Major Ards peninsula village housing scheme gets green light

A major new housing development has been approved for a small village on the Ards Peninsula - but concerns were also raised about a lack of local services in the area.

At the latest meeting of the Ards and North Down Borough Council Planning Committee, elected members agreed to a major planning application for 63 new dwellings off Main Street, Carrowdore.

The approval came with a caveat from a local UUP councillor that while there were no objections, locals were wondering about the “lack of local infrastructure.”

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The development involves 13 detached and 50 semi detached houses, all two storey, each with two in-curtilage parking spaces.

The application is phase two at the site, which covers 50 Main Street and lands to the rear of 38 to 48 Main Street, Carrowdore. Phase one involves 25 dwellings at the site and was approved last November.

The site is on a vacant “brownfield” site to the northwest of the village, formerly the site for the Ards Building Products Ltd yard. The developer is JHT (Carrowdore) Ltd.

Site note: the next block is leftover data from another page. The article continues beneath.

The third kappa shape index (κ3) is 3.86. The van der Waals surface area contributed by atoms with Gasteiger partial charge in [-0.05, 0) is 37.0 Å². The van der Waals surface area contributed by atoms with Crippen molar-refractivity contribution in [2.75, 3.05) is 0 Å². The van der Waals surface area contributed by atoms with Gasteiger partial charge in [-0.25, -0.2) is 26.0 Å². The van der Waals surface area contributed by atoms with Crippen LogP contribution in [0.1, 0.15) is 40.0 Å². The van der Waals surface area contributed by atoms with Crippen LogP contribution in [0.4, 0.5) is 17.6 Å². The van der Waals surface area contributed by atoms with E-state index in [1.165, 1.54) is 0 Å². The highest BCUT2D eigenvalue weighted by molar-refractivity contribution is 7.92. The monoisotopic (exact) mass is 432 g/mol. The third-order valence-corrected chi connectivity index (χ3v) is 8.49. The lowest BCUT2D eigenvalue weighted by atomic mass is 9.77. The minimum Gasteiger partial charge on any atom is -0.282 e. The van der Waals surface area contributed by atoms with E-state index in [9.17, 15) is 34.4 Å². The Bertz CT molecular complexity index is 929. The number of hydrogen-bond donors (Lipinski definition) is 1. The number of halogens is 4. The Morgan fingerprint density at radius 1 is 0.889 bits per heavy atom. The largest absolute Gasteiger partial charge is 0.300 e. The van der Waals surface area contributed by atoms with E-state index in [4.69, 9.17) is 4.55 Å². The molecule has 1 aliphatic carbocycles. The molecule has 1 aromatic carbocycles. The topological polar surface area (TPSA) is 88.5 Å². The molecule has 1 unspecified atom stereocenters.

As the project is in the major development category, a full public consultation was carried out at the pre-application stages. The council received no representations from the public in support or in objection. None of the statutory consultees made any objections to the plan, with conditions.

The principle of development had already been established on the site, and the council planning report states the average plot size of each dwelling is “keeping with the character of the surrounding area.”

The report states the separation distance complies with planning standards and adds: “there is no inter-visibility between dwellings, no overlooking, loss of light or overshadowing, and there is no impact on residential amenity.”

The report adds: “Local neighbourhood facilities are not required due to the scale of the proposal.”

UUP Councillor for Ards Peninsula Pete Wray proposed the committee approve the application. He said: “This is a positive development in a growing village, and I welcome the increased quality housing in the area. However I am mindful of the community’s concerns about the lack of infrastructure and services in the area in terms of GPs, chemists and surgeries.

“This is not a planning matter, but I would like to put on record that it is something the council should at least be cognisant of.”

DUP Councillor Alistair Cathcart said: “It should be noted there are 63 dwellings here, and NI Water actually has capacity for that, which is something. Also, there are no letters of objection for what is quite a large development, and all the statutory agencies are on board.”

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